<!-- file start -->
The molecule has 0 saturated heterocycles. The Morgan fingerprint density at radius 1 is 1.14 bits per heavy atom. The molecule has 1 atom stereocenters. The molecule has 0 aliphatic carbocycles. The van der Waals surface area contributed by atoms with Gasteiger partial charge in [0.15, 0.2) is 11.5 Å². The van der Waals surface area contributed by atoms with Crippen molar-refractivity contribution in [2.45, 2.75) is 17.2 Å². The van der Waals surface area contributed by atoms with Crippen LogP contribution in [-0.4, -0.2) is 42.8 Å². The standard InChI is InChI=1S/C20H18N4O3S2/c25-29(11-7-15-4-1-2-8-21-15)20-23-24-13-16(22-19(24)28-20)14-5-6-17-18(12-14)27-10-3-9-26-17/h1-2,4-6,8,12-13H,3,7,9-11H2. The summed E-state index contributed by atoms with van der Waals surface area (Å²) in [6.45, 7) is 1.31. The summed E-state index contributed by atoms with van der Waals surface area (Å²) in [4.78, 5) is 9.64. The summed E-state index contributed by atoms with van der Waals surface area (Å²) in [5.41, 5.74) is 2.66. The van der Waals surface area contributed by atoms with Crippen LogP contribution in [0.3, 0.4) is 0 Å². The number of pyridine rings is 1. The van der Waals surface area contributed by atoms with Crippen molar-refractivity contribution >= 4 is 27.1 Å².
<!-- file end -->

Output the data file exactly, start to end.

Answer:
The molecule has 0 saturated heterocycles. The Morgan fingerprint density at radius 1 is 1.14 bits per heavy atom. The molecule has 1 atom stereocenters. The molecule has 0 aliphatic carbocycles. The van der Waals surface area contributed by atoms with Gasteiger partial charge in [0.15, 0.2) is 11.5 Å². The van der Waals surface area contributed by atoms with Crippen molar-refractivity contribution in [2.45, 2.75) is 17.2 Å². The van der Waals surface area contributed by atoms with Crippen LogP contribution in [-0.4, -0.2) is 42.8 Å². The standard InChI is InChI=1S/C20H18N4O3S2/c25-29(11-7-15-4-1-2-8-21-15)20-23-24-13-16(22-19(24)28-20)14-5-6-17-18(12-14)27-10-3-9-26-17/h1-2,4-6,8,12-13H,3,7,9-11H2. The summed E-state index contributed by atoms with van der Waals surface area (Å²) in [6.45, 7) is 1.31. The summed E-state index contributed by atoms with van der Waals surface area (Å²) in [4.78, 5) is 9.64. The summed E-state index contributed by atoms with van der Waals surface area (Å²) in [5.41, 5.74) is 2.66. The van der Waals surface area contributed by atoms with Crippen LogP contribution in [0.3, 0.4) is 0 Å². The number of pyridine rings is 1. The van der Waals surface area contributed by atoms with Crippen molar-refractivity contribution >= 4 is 27.1 Å².